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Welcome to the NRP UEA iGEM 2012 Wiki Lab Book

Please choose the relevant link to access our diary of that week!

Week Zero | Week One | Week Two | Week Three | Week Four | Week Five | Week Six | Week Seven | Week Eight | Week Nine | Week Ten | Week Eleven | Lab Protocols | Experiments


Week 4

Day 1

Research and Meetings

. Khadija and Pascoe found problem over the weekend with stop codon; two options are scaffold or assembly standard 23. Leaning towards the other assembly standard as it's less risky than the scaffold, however discussion occuring on both. They developed two main constructs and each took one; one saw overlapping stands, the other saw strands together. Khadija produced a logic table of codons that could bind to one another.

. Amy came to visit in order to look at the studio for our film being recorded on Wednesday.


. Joy and Lukas looked at doing the ligation for our first biobrick using pYeaR/CarG promoter.

. Rebecca transformed the ligated biobricks.

After coming into the lab following growth overnight on the previous Friday to Saturday Russell and Rachel found that the transformed E. coli had not grown as much as they would have liked, therefore the plates were returned to the 37 °C incubator to grow some more overnight.

Day 2


. Russell and Rachel looked at nitrite reductase sequences.

. The whole team worked with Khadija and Pascoe on the DNA sequence, four working on Khadija's logic map and three working with Pascoe's idea.


. As the plates from yesterday's transformations showed no growth, Rebecca redid two of the transformations, this time with both negative and positive controls. She also made more chlorophenicol plates and inoculated more hybrid promoter transformed E.coli into media culture. The transformations from yesterday were incubated for longer in hope that colonial growth would appear.

. Lukas and Joy isolated plasmid DNA from "E.coli" containing the hybrid promoter 1. They then double digested the plasmid using EcoR1 and Pst1. Sac1 and Spe1 was also used as a test for the correct plasmid isolated. This was also carried out on hybrid promoter 2 plasmids. Following this, they ran the digested plasmid fragments of promoter 1 on gel.

After leaving the E. coli that had been transformed with RFP, eCFP and AraC promoter to grow some more overnight there was some success as more colonies were produced on almost all of plates. Russell and Rachel inoculated 5 ml tubes of LB media (+ 5µl ampicillin) with transformed E. coli as follows:

. Two tubes of RFP-transformed E. coli from different colonies on the 200µl plate

. Two tubes of eCFP-transformed E. coli from different colonies on the 200µl plate

. Four tubes of AraC Promoter-transformed E. coli from different colonies on the 200µl plate (due to the fact we need promoters for each of the fluorescent proteins thus we decided to create double the amount).

The media inoculated media was placed in the 37 °C agitator and left overnight to grow. The protocol for this can be found Here

Day 3

The JK-R5-PL Construct

. Again the transformation was unsuccessful.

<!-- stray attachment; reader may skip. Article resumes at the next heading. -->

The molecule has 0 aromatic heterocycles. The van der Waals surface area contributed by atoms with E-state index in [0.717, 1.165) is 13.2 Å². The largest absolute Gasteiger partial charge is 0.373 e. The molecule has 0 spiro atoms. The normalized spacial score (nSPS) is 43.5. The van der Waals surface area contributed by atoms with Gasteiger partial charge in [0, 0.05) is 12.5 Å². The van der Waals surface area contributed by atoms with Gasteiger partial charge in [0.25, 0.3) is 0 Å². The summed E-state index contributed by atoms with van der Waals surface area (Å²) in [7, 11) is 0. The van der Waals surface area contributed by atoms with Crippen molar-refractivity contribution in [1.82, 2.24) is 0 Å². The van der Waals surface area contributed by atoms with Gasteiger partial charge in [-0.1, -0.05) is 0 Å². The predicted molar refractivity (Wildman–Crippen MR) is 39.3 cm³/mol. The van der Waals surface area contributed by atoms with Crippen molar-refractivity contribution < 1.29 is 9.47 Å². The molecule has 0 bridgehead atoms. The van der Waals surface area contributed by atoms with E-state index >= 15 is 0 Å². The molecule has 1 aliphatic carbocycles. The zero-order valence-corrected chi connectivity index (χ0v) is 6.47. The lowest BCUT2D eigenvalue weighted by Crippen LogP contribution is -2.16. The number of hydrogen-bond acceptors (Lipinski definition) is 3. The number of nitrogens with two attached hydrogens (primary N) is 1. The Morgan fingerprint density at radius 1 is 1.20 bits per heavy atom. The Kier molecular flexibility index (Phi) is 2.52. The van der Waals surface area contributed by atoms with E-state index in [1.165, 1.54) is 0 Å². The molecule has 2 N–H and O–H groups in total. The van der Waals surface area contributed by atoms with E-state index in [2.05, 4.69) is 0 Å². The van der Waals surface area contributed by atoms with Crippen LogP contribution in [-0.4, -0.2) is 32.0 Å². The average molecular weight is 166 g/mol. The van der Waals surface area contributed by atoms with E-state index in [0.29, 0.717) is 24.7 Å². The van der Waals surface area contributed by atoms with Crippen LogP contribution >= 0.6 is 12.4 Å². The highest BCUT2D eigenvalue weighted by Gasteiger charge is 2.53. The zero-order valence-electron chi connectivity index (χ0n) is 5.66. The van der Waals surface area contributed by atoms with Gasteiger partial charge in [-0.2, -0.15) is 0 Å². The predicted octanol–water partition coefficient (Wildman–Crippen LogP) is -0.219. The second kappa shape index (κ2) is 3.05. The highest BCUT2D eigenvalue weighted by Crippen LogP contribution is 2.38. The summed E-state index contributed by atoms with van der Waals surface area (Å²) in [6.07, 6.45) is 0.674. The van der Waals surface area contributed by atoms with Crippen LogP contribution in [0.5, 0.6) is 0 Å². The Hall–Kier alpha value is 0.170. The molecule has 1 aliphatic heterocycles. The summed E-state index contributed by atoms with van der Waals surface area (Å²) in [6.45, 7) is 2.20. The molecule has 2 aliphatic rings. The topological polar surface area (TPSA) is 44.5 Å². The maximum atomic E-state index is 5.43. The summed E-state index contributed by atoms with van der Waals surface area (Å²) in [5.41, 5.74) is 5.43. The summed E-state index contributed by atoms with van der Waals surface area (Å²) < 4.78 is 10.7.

. Rebecca purified hybrid promoter 2 from gel slice.

. Lukas ran hybrid promoter 2 on gel.


Rachel and Russell checked the inoculated media and found that it had grown a little bit but not enough for a likely successful experiment, therefore they chose to leave the bacteria to grow some more before attempting a DNA mini-prep.


In the morning Khadija, Pascoe, Rebecca and Russell looked at one of the proposed constructs and worked at producing a DNA sequence that would give us two complimentary strands that would bind together once transcribed to mRNA. After a few hours of work and lots of adjustments and edits we finally had our construct which we named the JK-R5-PL construct (using the initials of the team members). The construct is the coming-together of two separate constructs which would be in between the promoter and reporter sequences of the gene we were producing. We were pleased with the JK-R5-PL construct because it meant the ribosome binding site of both original constructs was covered, meaning that the two reporter proteins would not be expressed resulting in the first step of the comparator circuit being completed!


Amy Congdon visited along with two of her colleagues to film for the final presentation video. The artist team had produced some fantastic visual adaptations of cancer cells and the bacteria climbing over them to analyse the environment and act upon the information received. We also filmed the more concept-based aspect of the video, which looks at a future world where comparator circuit-containing bacteria are commonplace in all human beings assessing the body for disease and reporting the results back to the person.

Day 4


. Posters for the Forum returned from the print, ready to start putting them up.

. Joy, Rebecca and Lukas ran a PCR of the plasmid backbone to get some more.

. Russell and Rachel worked on the DNA purification and isolated the plasmids for RFP, eCFP and AraC promoter and put on ice to run on an agarose gel the next day.

Russell and Rachel used the media inoculated with E. coli that had been transformed with biobricks of RFP, eCFP or AraC Promoter to isolate the biobricks plasmids using the Promega plasmid isolation kit. They used one tube of media for each biobrick, and left a second tube of media for each biobrick in the fridge to be used as a back-up in case of any problems with the original tubes. Once the plasmids were isolated they were placed in the freezer and left to be run on an agarose gel in order to validate the DNA that had been extracted at a later date.

Day 5

. Ran a gel for PCR and isolated RFP/eCFP/AraC

. Nano-dropped the plasmid DNA

. Restriction digest of insert + primers and plasmid backbone

. Gel electrophesis to confirm plasmid identity